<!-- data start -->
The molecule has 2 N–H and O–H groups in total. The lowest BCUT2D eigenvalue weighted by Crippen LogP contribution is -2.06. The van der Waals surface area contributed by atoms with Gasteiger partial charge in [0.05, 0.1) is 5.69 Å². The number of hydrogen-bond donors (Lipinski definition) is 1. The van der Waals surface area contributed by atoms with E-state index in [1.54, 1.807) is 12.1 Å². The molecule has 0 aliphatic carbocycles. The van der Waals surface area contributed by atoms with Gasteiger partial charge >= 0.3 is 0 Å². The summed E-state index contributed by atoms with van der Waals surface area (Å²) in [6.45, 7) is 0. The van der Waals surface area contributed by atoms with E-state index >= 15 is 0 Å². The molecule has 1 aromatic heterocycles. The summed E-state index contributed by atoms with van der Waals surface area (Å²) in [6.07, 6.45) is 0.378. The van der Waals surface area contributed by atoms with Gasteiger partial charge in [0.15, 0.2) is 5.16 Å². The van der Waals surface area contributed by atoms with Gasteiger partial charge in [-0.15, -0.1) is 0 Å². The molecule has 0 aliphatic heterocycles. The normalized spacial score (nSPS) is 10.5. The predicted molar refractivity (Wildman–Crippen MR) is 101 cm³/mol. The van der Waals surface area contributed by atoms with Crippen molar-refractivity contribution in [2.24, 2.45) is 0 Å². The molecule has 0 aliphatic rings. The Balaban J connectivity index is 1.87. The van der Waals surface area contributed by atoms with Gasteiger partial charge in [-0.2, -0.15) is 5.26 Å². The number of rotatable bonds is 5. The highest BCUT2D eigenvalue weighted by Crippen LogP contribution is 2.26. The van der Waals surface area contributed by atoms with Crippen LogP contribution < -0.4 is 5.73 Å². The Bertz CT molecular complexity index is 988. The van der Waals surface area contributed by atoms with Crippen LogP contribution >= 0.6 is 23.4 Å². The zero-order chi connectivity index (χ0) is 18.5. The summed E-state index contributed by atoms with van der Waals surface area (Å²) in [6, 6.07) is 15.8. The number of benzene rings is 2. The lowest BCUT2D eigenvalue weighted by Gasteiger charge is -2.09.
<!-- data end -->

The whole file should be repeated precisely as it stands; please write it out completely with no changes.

The molecule has 2 N–H and O–H groups in total. The lowest BCUT2D eigenvalue weighted by Crippen LogP contribution is -2.06. The van der Waals surface area contributed by atoms with Gasteiger partial charge in [0.05, 0.1) is 5.69 Å². The number of hydrogen-bond donors (Lipinski definition) is 1. The van der Waals surface area contributed by atoms with E-state index in [1.54, 1.807) is 12.1 Å². The molecule has 0 aliphatic carbocycles. The van der Waals surface area contributed by atoms with Gasteiger partial charge >= 0.3 is 0 Å². The summed E-state index contributed by atoms with van der Waals surface area (Å²) in [6.45, 7) is 0. The van der Waals surface area contributed by atoms with E-state index >= 15 is 0 Å². The molecule has 1 aromatic heterocycles. The summed E-state index contributed by atoms with van der Waals surface area (Å²) in [6.07, 6.45) is 0.378. The van der Waals surface area contributed by atoms with Gasteiger partial charge in [0.15, 0.2) is 5.16 Å². The van der Waals surface area contributed by atoms with Gasteiger partial charge in [-0.15, -0.1) is 0 Å². The molecule has 0 aliphatic heterocycles. The normalized spacial score (nSPS) is 10.5. The predicted molar refractivity (Wildman–Crippen MR) is 101 cm³/mol. The van der Waals surface area contributed by atoms with Crippen molar-refractivity contribution in [2.24, 2.45) is 0 Å². The molecule has 0 aliphatic rings. The Balaban J connectivity index is 1.87. The van der Waals surface area contributed by atoms with Gasteiger partial charge in [-0.2, -0.15) is 5.26 Å². The number of rotatable bonds is 5. The highest BCUT2D eigenvalue weighted by Crippen LogP contribution is 2.26. The van der Waals surface area contributed by atoms with Crippen LogP contribution < -0.4 is 5.73 Å². The Bertz CT molecular complexity index is 988. The van der Waals surface area contributed by atoms with Crippen LogP contribution >= 0.6 is 23.4 Å². The zero-order chi connectivity index (χ0) is 18.5. The summed E-state index contributed by atoms with van der Waals surface area (Å²) in [6, 6.07) is 15.8. The number of benzene rings is 2. The lowest BCUT2D eigenvalue weighted by Gasteiger charge is -2.09.